As we wish to have a more branded and coherent experience, not two different apps as we have users that use both OS. Such an approach required a fair amount of convincing because most people are loyal to their platform of choice.

Although most components would become unified, some were deliberately left as “native” to keep the familiarity associated with each platform. Here is an example of our custom top navigation that conforms to native guidelines but uses the TravelPerk brand.

By thinking carefully about each platform we target, we create a design system that feels just right for iOS and Android.


We approach our design system as though we’re building a product for our own team to work with. We chose to arranged our components into a series of seperate library files within Figma, because this makes it easier for designers to search for and find each component more easily within it’s relelvent library. It also helps to ensure the libraries maintain a sensible file size that can be easily maintained.

Therefore, we needed to give our developers (and us) a better overview and structure of all the reusable components. We want to keep everything clean, well organized, and easily accessible to designers and engineers.

One library serves one goal. This means we prefer having multiple libraries to a monster one containing everything.

Because this makes it easier for designers to search for and find each component more easily within it’s relelvent library. It also helps to ensure the libraries maintain a sensible file size that can be easily maintained.

The mobile core is our primary source of truth. It contains all the atomic components like buttons, inputs, text fields, top bars, native elements, etc. We rarely do edits on them since they have been solved already, and there is no need to reinvent the wheel.

Our mobile app has different domains with their own needs. For example, flights, Cars, Trains, and Hotel these verticals have their specific components, and these are the subject of iteration the most. This is a place to keep design elements tailored to particular products or audiences.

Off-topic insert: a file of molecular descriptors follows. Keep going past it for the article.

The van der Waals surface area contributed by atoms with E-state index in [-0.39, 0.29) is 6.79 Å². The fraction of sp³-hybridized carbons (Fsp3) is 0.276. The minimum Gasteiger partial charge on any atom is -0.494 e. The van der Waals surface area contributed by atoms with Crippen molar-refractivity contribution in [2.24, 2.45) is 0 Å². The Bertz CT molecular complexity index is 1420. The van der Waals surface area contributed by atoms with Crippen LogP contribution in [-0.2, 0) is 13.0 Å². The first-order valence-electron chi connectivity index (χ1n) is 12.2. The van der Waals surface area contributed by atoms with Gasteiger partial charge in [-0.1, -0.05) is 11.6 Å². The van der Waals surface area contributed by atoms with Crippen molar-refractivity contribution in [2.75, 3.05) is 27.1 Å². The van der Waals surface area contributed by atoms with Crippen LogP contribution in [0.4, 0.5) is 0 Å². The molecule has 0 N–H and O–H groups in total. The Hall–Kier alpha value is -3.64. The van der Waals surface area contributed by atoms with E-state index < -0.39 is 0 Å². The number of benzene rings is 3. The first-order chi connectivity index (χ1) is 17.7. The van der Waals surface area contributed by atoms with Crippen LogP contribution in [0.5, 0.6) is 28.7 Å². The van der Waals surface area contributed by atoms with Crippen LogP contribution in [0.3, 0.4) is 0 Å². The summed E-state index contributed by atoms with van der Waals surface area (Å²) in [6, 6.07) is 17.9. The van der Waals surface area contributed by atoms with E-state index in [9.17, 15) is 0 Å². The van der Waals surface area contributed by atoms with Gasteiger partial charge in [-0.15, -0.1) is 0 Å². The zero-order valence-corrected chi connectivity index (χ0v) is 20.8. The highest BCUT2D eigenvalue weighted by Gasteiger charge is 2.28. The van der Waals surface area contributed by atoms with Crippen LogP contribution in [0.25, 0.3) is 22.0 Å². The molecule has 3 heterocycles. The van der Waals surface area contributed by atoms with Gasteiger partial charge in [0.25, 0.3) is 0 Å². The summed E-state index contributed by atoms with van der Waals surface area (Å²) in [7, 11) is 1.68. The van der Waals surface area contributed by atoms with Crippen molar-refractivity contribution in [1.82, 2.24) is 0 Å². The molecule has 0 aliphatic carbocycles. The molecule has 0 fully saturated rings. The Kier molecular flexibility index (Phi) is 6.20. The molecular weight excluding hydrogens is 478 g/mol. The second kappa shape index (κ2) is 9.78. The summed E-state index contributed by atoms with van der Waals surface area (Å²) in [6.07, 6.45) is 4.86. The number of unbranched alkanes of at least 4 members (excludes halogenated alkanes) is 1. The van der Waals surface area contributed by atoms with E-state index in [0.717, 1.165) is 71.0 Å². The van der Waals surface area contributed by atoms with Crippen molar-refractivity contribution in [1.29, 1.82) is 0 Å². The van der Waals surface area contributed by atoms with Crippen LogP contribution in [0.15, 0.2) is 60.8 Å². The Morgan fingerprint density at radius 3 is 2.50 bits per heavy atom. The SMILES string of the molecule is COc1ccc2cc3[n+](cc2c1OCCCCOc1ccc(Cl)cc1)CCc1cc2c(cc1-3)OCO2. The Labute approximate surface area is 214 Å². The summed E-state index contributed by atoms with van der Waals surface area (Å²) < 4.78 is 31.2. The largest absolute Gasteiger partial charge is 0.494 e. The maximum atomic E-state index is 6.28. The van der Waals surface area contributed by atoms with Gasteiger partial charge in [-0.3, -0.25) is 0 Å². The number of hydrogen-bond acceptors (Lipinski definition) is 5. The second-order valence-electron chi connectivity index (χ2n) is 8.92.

While defining the system it’s been essential to create and maintain a set of documentation libraries.

The documentation process has been beneficial for new joiners to the native team, helping them get up to speed quickly and learn how the sustem is used.

We also use the documentation to help articulate our agreed outcomes and decisions from weekly Mobile Design meetings to ensure everyone is on the same page about how we intend to approach certain solutions and work with our assets in a consistent way.

Guidelines are detailed illustrated instructions for any contributor. These describe when to use which component, how to use it in a layout, how to animate it, what padding should be, and many other technical details.


We keep it under frequently review to ensure it can adapt and change to include the latest approaches we’ve taken, and keep up to date.

We keep an agenda building throughout the week as we discover items we need to cover and discuss. Then on Mobile Design meeting we come together and cover off all the aspects of the system that need to either change, be added, consolidated, removed, discussed or documented.

Learn more

Looking back, we have made a significant amount of progress with our design system efforts in the past year. The way we’ve structured things has worked for us so far, but it’s already evolving.

There is a lot of work still to be done, but even today we are already beginning to see the fruits of our labor. Not only is there greater consistency in the work that is being produced by the team, but it takes us significantly less time to assemble high-fidelity screens using our component library.

The visual language across features and platforms has become more coherent, and we are able to use the time that we save to focus on raising standards of accessibility and looking more closely at user flows and micro-interactions among other things.